Visual inspection of the DNA sequences from all 45 strains indicated that there are groups of relatively conserved sequence variants. To confirm this observation, the sequences were subjected to phylogenetic analysis to generate an unrooted tree (Fig. (Fig.3).3). Definitive bootstrap values of 70% or higher for the major branch points (16) are shown. Based on this analysis, 11 strains, including Toledo (Table (Table1),1), form a major sequence cluster, which we have designated subgroup 1A. The DNA sequences of strains within this group differ from that of Toledo by no more than 7 nucleotides out of the 531 nucleotides in the complete ORF. Strains PT28, PT29, PT30, and NW4 form a second subgroup, 1B, which differs from Toledo by 15 to 20 nucleotides. Strains PT19, NW13, NW14, and NW23 form a third subgroup, 1C, which differs from Toledo by 16 to 31 nucleotides. Strains PT16, PT17, and PT18 form a second major sequence cluster, group 2, with 74 to 77 nucleotide substitutions relative to Toledo. The remaining 24 strains form group 3. The UL144 sequences of the strains in this group differ from that of Toledo by over 100 nucleotides. A comparison of all three sequence groups shows that with Toledo as the reference, at least 50% of the nucleotide substitutions are nonsynonymous. The exceptions are subgroup 1A strains PT26, PT27, and NW17, which are phylogenetically closest to Toledo and have either no substitutions or synonymous substitutions. In addition, subgroup 1B strains NW4 and PT28 have 20 and 15 nucleotide substitutions, respectively; however, 35 and 47%, respectively, from each strain are nonsynonymous. In contrast, averages of 57 and 65% of the nucleotide substitutions in group 2 and group 3 strains, respectively, are translated into amino acid changes.

FIG. 3
Results of phylogenetic analysis of the 45 UL144 DNA sequences. An unrooted tree was generated from the Phylip program CONSENSE data with TreeView (34). Bootstrap values for major branches are shown.

Amino acid sequence analysis of the predicted UL144 protein.

The large number of nonsynonymous nucleotide substitutions found in the sequences of strains of the different UL144 DNA sequence groups by definition leads to the large number of amino acid substitutions. This fact is illustrated by the amino acid sequence alignment of the 45 strains, which were aligned with Toledo as the arbitrary reference (Fig. (Fig.4).4). Visual inspection of the sequences supports the DNA phylogenetic analysis. Subgroup 1A strains differ from Toledo by a maximum of 3 amino acid substitutions, while subgroup 1B strains (PT28, PT29, PT30, and NW4) differ by 6 to 8 substitutions. Subgroup 1C strains have up to 14 substitutions relative to Toledo. The amino acid sequences of group 2 and group 3 strains reflect a significant DNA sequence divergence from Toledo. There are 29 to 32 amino acid substitutions in group 2 and 35 to 37 substitutions and one deletion in group 3, out of the total predicted 176 residues for the Toledo UL144 product. These values represent a range of 16 to 21% amino acid variability relative to Toledo, and the majority of the amino acid substitutions for both groups are nonconservative. Note that the amino acid sequences of the subgroup 1C strains from residues 97 through 161 resemble those of group 3 strains, while the N-terminal sequences are very similar to those of subgroup 1A and Toledo strains.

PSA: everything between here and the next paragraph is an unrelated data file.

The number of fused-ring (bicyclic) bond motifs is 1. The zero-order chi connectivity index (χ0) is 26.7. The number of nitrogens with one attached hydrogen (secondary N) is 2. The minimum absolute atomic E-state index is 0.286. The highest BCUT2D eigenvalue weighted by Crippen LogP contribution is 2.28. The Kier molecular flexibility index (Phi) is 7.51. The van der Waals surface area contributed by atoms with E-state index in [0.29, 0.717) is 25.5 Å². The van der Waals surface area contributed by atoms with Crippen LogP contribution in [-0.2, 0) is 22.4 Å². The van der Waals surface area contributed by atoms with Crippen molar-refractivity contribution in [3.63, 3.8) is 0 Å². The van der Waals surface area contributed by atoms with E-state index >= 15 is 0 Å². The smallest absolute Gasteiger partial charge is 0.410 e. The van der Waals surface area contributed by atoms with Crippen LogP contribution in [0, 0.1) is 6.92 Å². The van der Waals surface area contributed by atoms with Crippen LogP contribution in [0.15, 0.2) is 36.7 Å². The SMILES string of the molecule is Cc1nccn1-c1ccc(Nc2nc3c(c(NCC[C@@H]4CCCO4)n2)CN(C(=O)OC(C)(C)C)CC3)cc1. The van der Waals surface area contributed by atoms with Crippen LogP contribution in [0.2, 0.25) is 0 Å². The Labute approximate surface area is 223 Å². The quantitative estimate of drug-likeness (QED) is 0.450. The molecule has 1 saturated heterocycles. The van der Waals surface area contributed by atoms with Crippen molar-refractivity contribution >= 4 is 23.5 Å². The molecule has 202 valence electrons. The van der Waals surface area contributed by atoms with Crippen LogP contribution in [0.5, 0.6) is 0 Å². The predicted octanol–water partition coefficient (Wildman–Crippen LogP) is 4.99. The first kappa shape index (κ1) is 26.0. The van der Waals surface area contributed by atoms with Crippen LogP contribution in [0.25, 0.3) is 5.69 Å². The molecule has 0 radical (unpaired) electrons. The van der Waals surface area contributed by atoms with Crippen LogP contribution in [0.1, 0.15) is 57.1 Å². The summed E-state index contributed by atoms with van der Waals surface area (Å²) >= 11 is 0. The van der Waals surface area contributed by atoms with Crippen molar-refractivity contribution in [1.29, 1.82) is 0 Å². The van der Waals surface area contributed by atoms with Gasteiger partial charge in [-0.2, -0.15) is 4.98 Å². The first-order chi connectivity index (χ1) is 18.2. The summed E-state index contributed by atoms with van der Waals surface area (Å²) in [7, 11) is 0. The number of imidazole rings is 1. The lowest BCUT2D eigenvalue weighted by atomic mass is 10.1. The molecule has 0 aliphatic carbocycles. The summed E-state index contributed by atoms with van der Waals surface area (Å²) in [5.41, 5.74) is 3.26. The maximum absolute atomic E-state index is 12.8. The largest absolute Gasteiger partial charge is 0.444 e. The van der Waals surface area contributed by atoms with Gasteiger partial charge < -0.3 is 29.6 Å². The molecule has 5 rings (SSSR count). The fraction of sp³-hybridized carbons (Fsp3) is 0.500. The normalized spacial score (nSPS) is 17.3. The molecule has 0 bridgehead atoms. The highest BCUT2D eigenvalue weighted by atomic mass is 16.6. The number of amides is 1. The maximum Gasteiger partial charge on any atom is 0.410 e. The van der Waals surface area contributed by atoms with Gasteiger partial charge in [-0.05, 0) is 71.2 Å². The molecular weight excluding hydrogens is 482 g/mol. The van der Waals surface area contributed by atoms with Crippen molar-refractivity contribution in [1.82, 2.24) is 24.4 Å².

FIG. 4FIG. 4
Alignment of amino acid sequences of the 45 clinical strains with the Toledo sequence as a reference. Numbers above the sequences represent amino acid residues. Dots indicate identity. Strains are listed according to sequence groups determined by phylogenetic ...

The amino acid sequence alignment in Fig. Fig.44 also shows that strains from both group 2 and group 3 have highly conserved group-specific substitutions relative to Toledo and different from each other. These group-specific changes are concentrated in the N-terminal half of the gene, although a few occur in the C-terminal portion. Amino acid residues 137 to 176 are invariant among all strains, except for the conservative substitution of lysine for arginine at residue 161 in four strains. The alignment shows a high level of identity of the predicted amino acid sequences among strains within each group, with occasional substitutions also being maintained across sequence groups. For example, there is a deletion of glutamine 115 in all strains in group 3 as well as in the majority of strains in subgroup 1C. In addition, between residues 97 and 106, the subgroup 1C strains have substitutions in common with the group 3 strains.